In a later column Noonan went even further and on June 1, 2007 announced a deep split between George W. Bush and the conservative base.

What political conservatives and on-the-ground Republicans must understand at this point is that they are not breaking with the White House on immigration. They are not resisting, fighting and thereby setting down a historical marker--"At this point the break became final." That's not what's happening. What conservatives and Republicans must recognize is that the White House has broken with them. What President Bush is doing, and has been doing for some time, is sundering a great political coalition. This is sad, and it holds implications not only for one political party but for the American future.

The White House doesn't need its traditional supporters anymore, because its problems are way beyond being solved by the base. And the people in the administration don't even much like the base. Desperate straits have left them liberated, and they are acting out their disdain. Leading Democrats often think their base is slightly mad but at least their heart is in the right place. This White House thinks its base is stupid and that its heart is in the wrong place.

For almost three years, arguably longer, conservative Bush supporters have felt like sufferers of battered wife syndrome.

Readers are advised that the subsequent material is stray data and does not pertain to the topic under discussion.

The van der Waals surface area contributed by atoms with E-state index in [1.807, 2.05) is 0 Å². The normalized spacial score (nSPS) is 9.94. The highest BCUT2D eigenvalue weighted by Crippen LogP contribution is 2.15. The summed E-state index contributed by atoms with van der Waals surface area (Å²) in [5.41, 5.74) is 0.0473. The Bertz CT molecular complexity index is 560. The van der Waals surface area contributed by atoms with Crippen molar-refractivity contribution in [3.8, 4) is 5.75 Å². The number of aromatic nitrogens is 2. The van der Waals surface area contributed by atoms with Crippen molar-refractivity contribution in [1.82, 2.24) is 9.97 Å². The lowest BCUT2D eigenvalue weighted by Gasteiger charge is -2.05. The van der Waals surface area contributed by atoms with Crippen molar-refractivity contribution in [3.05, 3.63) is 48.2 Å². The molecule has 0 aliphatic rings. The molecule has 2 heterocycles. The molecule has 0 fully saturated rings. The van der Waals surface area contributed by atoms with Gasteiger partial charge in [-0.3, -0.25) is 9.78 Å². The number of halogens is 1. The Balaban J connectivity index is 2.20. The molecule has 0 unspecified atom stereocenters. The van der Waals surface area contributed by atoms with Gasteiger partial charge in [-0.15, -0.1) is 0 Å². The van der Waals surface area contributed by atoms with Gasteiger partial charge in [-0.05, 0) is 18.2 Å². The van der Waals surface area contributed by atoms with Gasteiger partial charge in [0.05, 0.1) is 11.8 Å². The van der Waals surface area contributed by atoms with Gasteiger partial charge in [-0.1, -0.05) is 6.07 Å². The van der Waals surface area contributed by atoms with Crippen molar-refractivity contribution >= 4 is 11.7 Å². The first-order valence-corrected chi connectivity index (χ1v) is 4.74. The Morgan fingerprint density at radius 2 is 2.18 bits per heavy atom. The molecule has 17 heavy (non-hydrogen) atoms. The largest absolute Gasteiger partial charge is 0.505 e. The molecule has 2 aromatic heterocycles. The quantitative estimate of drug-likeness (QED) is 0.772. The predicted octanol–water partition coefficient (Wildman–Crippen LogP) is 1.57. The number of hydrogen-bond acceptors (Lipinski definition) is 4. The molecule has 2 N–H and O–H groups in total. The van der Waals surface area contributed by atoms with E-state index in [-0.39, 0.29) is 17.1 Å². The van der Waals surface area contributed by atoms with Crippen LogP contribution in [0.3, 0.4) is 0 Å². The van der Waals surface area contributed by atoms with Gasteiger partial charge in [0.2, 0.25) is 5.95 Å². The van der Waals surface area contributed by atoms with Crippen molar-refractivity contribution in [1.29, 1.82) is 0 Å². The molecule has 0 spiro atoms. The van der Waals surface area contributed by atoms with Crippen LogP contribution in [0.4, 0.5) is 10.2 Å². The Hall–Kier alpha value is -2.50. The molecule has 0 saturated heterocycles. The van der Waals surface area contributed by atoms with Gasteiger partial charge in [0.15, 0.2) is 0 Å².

To the Bush supporters who feel like battered wives I say: stop torturing yourselves. Admit your mistake for having supported Bush in the first place. We all make mistakes.

Noonan has been developing her doubts about Bush for over 2 years and Noonan's critique is devastating.

The beginning of my own sense of separation from the Bush administration came in January 2005, when the president declared that it is now the policy of the United States to eradicate tyranny in the world, and that the survival of American liberty is dependent on the liberty of every other nation. This was at once so utopian and so aggressive that it shocked me. For others the beginning of distance might have been Katrina and the incompetence it revealed, or the depth of the mishandling and misjudgments of Iraq.

What I came in time to believe is that the great shortcoming of this White House, the great thing it is missing, is simple wisdom. Just wisdom--a sense that they did not invent history, that this moment is not all there is, that man has lived a long time and there are things that are true of him, that maturity is not the same thing as cowardice, that personal loyalty is not a good enough reason to put anyone in charge of anything, that the way it works in politics is a friend becomes a loyalist becomes a hack, and actually at this point in history we don't need hacks.

She sure has his number. Well Peggy, welcome to the ranks of the disaffected. You might want to take the time to read people who figured out Bush's character flaws years ago. Lawrence Auster had Bush pegged in 2000.

The most interesting development on the immigration issue comes from neoconservative disagreements with Bush. Many of the Jewish neocons have taken immigration positions more like those of Jewish liberals. But David Frum and Charles Krauthammer are part of a growing list of neocons attacking Bush on immigration.

But the campaign for legalization does not stop at stupidity and farce. It adds mendacity as well — such as the front-page story in last Friday’s New York Times claiming that “a large majority of Americans want to change the immigration laws to allow illegal immigrants to gain legal status.”